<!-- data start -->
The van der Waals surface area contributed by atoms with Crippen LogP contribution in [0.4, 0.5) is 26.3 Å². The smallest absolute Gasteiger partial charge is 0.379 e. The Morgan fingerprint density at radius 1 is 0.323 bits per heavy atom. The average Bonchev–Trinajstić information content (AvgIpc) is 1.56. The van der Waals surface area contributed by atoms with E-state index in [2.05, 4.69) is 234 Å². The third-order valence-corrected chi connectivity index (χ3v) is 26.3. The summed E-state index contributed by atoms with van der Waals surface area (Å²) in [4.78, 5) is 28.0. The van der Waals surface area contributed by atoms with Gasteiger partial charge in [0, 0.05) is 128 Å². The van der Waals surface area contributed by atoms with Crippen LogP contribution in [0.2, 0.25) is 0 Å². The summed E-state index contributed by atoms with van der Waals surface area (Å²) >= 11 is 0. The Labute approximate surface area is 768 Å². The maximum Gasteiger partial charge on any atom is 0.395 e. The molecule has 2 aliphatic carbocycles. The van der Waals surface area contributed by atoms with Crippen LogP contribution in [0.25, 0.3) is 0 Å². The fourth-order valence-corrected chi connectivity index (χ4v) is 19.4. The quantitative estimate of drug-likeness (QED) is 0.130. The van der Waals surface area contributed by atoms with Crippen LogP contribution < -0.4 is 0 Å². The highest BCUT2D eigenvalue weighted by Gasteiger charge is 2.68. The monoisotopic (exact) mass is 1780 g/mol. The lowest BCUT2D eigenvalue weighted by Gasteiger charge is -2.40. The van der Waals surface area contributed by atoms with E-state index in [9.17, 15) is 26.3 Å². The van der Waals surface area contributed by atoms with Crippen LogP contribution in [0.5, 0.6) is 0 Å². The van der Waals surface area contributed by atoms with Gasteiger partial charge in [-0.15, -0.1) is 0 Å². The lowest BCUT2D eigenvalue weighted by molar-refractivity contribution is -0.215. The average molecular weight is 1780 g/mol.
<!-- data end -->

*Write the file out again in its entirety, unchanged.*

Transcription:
The van der Waals surface area contributed by atoms with Crippen LogP contribution in [0.4, 0.5) is 26.3 Å². The smallest absolute Gasteiger partial charge is 0.379 e. The Morgan fingerprint density at radius 1 is 0.323 bits per heavy atom. The average Bonchev–Trinajstić information content (AvgIpc) is 1.56. The van der Waals surface area contributed by atoms with E-state index in [2.05, 4.69) is 234 Å². The third-order valence-corrected chi connectivity index (χ3v) is 26.3. The summed E-state index contributed by atoms with van der Waals surface area (Å²) in [4.78, 5) is 28.0. The van der Waals surface area contributed by atoms with Gasteiger partial charge in [0, 0.05) is 128 Å². The van der Waals surface area contributed by atoms with Crippen LogP contribution in [0.2, 0.25) is 0 Å². The summed E-state index contributed by atoms with van der Waals surface area (Å²) >= 11 is 0. The Labute approximate surface area is 768 Å². The maximum Gasteiger partial charge on any atom is 0.395 e. The molecule has 2 aliphatic carbocycles. The van der Waals surface area contributed by atoms with Crippen LogP contribution in [0.25, 0.3) is 0 Å². The fourth-order valence-corrected chi connectivity index (χ4v) is 19.4. The quantitative estimate of drug-likeness (QED) is 0.130. The van der Waals surface area contributed by atoms with Crippen LogP contribution < -0.4 is 0 Å². The highest BCUT2D eigenvalue weighted by Gasteiger charge is 2.68. The monoisotopic (exact) mass is 1780 g/mol. The lowest BCUT2D eigenvalue weighted by Gasteiger charge is -2.40. The van der Waals surface area contributed by atoms with E-state index in [9.17, 15) is 26.3 Å². The van der Waals surface area contributed by atoms with Crippen LogP contribution in [0.5, 0.6) is 0 Å². The van der Waals surface area contributed by atoms with Gasteiger partial charge in [-0.15, -0.1) is 0 Å². The lowest BCUT2D eigenvalue weighted by molar-refractivity contribution is -0.215. The average molecular weight is 1780 g/mol.